Evoking the Shire

Sam crawls up to Frodo and takes him in his arms. 

Do you remember the Shire, Mister Frodo? It’ll be spring soon, and the orchards will be in blossom. And the birds will be nesting in the hazel thicket and they’ll be sowing the summer barley in the lower fields. And eating the first of the strawberries with cream. Do you remember the taste of strawberries?


In an attempt to console Frodo, Sam uses vivid imagery of the Shire in spring to evoke ease and comfort. He cannot know what Frodo is going through at this moment, but he tries his best to keep Frodo’s mind occupied with something other than the Void. Although he now too believes there will not be a journey back, Sam nevertheless evokes the memories of the Shire to heighten both their spirits. 

It would be cruel to believe in never seeing the Shire again, and still using it to make someone feel better. And Sam is not a cruel person. So, I suspect he still believed in them accomplishing their task and the two of them seeing the Shire in spring again. On the other hand, Sam is using this imagery that seems to come to him effortlessly, which in itself indicates that he has been using the same imagery to make himself feel better as well, for he is the one whose eyes stare into blank space as he recalls the Shire. 

These mental images are keeping him alive, spiritually at least. They are a sign of hope that still remains within him. They took the journey to save the Shire, so it is only natural for him to remember it as it was before they left, so that he might hold on to something positive and pure. Since nothing else surrounds them but the grey ashy ground and poisonous air, he needs to use his imagination to conjure a positive reference from which he can drain inspiration and motivation.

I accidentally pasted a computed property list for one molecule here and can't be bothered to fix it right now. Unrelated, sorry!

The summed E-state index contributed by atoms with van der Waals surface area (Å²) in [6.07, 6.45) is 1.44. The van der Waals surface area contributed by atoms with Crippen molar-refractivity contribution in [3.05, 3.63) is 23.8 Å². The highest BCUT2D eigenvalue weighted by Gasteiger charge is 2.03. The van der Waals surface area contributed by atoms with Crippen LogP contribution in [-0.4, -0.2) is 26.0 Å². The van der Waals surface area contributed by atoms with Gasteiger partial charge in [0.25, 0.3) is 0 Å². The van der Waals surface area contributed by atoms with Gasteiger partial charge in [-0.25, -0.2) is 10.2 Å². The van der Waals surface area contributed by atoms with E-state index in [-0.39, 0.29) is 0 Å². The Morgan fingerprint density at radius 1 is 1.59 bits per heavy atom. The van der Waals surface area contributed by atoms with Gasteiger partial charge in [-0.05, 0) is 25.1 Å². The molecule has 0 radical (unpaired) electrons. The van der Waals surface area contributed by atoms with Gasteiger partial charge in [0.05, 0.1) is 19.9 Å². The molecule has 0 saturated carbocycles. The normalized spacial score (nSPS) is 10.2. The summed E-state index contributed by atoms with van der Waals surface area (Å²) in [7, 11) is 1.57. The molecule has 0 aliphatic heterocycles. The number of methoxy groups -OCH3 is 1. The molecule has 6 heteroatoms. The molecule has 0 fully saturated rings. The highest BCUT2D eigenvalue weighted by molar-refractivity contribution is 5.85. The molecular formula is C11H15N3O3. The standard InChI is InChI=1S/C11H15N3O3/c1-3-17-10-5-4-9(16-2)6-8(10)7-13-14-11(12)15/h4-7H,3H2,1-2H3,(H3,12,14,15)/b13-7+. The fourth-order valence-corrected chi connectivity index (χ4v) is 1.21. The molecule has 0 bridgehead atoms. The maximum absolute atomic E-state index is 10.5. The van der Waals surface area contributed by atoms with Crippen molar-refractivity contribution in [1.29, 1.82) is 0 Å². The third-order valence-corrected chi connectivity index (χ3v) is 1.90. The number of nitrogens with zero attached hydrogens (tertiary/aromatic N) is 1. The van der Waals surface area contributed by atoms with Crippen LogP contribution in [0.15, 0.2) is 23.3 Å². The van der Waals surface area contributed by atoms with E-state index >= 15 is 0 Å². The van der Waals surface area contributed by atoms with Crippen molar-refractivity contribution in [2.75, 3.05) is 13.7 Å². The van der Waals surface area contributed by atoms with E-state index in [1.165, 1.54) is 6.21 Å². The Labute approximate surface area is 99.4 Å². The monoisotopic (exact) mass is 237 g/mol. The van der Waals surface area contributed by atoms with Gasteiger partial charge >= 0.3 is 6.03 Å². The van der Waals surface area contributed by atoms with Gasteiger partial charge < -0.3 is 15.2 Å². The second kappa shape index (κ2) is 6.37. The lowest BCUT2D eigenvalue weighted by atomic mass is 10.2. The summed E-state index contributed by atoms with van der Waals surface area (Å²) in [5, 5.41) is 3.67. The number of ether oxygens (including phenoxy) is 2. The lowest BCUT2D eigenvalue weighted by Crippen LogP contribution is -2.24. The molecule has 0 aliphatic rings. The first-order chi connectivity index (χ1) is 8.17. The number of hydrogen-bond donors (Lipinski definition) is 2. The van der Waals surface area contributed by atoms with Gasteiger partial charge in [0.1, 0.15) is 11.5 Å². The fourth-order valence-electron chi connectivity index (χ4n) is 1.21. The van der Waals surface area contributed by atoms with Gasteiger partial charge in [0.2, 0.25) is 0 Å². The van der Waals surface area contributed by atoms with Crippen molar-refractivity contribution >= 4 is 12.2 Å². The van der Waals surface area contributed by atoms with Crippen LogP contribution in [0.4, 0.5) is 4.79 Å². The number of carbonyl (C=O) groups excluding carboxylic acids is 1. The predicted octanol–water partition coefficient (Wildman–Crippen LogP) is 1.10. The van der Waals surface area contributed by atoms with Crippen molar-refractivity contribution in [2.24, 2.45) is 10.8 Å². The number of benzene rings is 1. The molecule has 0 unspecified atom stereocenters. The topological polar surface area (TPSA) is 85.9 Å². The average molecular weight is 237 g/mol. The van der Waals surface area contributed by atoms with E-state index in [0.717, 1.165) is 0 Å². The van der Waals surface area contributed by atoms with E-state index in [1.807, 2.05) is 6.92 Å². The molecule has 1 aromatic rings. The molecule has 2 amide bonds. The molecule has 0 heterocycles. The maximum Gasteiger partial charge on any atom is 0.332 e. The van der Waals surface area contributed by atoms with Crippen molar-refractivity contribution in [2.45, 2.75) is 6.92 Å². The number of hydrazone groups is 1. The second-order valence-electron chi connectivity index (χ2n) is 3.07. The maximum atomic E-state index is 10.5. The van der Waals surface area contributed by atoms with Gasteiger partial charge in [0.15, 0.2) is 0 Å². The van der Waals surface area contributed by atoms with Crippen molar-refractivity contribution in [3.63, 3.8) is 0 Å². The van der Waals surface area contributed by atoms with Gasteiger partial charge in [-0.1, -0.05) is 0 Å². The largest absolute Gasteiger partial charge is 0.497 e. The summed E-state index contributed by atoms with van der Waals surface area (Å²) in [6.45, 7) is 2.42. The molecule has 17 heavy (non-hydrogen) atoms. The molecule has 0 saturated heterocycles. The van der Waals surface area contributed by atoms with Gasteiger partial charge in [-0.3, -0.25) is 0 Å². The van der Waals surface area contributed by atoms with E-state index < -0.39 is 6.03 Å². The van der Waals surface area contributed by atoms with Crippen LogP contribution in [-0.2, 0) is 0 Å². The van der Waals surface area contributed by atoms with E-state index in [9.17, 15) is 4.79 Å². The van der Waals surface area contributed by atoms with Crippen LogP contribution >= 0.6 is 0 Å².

The reality of the Void

Frodo opens his eyes and stares blindly at Sam. 

No, Sam, I can’t recall the taste of food. Nor the sound of water. Or the touch of grass. I’m naked in the dark. There’s nothing… no veil… between me and the wheel of fire! I can see him with my waking eyes!


For all of Sam’s efforts to depict the Shire for the two of them, Frodo cannot recall anything for himself, not even imagine it. He has come to the point of no return. This lack of senses that he describes for Sam are the same ones Gollum told us about at the beginning of the Return of the King. Now, Frodo and Gollum are almost on the same level playing field, the one has no hopes of a return to his former self, and the other follows in his footsteps.

Being this close to the Ring’s creator, the feeling and surroundings of the Void he first lost himself in Bree, is now all that he can see, without even having to put the Ring on his finger. The Void surrounds him completely blinding his eyes and numbing his senses.